How serious is Stack Exchange about extending its brand beyond the community of information technology professionals?
I would like to see SE become the go-to website for serious Q&A in every field. I've just had to use Yahoo! Answers and the experience was horrible, making me appreciate again how sophisticated and responsive to users' needs and wishes the SE software is.
However, on three out of the four Stack Exchanges I regularly visit -- German, History, and Politics -- the demographic is heavily skewed toward developers, by my estimate >90 percent. On the fourth, Physics, the majority still are non-developers (physicists and physics enthusiasts) but at the end of last year, an ugly episode there resulted in the departure of two Top-5 physicists and Physics.SE has not yet been the same.
I see a kind of chicken-and-egg problem. To break out from the programmers' ghetto, the various non-IT SE sites must attract experts in each of the relevant fields as well as a broad audience of interested lay people. What prevents this breakout is a twofold institutional inertia.
- The stick-in-the-muds on the Internet are accustomed to their (inferior) Q&A websites and don't know that they could have something better. The message is not getting out (most users of Internet Q&A still haven't heard of SE and don't know of its qualities)
- Most people working in IT are good, decent humans, probably better on average than the average person. But even the best-intentioned people, if too many of one kind are concentrated in one place, can drive away newcomers. When I see the reception that experts and expert practitioners from other domains sometimes get on SE's that are geared to their fields, I wonder. Problems include unbalanced upvote patterns (people with accounts on Stack Overflow and the like getting higher votes than people without) and a lack of interest and appreciation for how professionals in other domains operate.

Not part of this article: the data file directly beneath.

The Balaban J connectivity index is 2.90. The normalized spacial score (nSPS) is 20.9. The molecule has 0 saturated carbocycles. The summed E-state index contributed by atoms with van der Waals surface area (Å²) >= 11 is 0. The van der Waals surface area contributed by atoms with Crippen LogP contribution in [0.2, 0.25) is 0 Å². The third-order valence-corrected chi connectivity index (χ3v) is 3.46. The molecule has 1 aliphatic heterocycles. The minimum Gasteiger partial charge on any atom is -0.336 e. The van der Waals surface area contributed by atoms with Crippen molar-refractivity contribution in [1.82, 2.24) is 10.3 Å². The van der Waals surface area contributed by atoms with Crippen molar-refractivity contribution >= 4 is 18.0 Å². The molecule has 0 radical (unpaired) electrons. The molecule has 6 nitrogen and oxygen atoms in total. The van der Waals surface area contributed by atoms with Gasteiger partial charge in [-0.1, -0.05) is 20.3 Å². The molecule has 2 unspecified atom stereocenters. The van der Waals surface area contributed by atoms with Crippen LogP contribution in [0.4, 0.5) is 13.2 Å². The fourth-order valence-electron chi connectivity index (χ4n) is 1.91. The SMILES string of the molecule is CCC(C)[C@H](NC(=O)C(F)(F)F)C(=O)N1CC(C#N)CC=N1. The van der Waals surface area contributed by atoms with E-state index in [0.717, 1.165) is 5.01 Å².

Just recently I saw answers here on Meta.SO suggesting that people who find it difficult to acquire rep on SO should join some of the less-frequented (non-IT, "beta") exchanges where they can quickly amass 100 rep points and collect the "association bonus". It is pretty obvious to me that a fair proportion of the askers at German.SE, for example, are there only for that purpose; once they hit 100 rep points, they are never seen again.
In my view, expanding active participation beyond the ranks of programmers and the like will not happen magically. It will require some serious effort and investment on the part of Stack Exchange, approaching universities and professional associations to explore ways that both sides can profit from each other.
Are SE management planning to do that or are they content to let each SE hatched at Area 51 sink or swim on its own?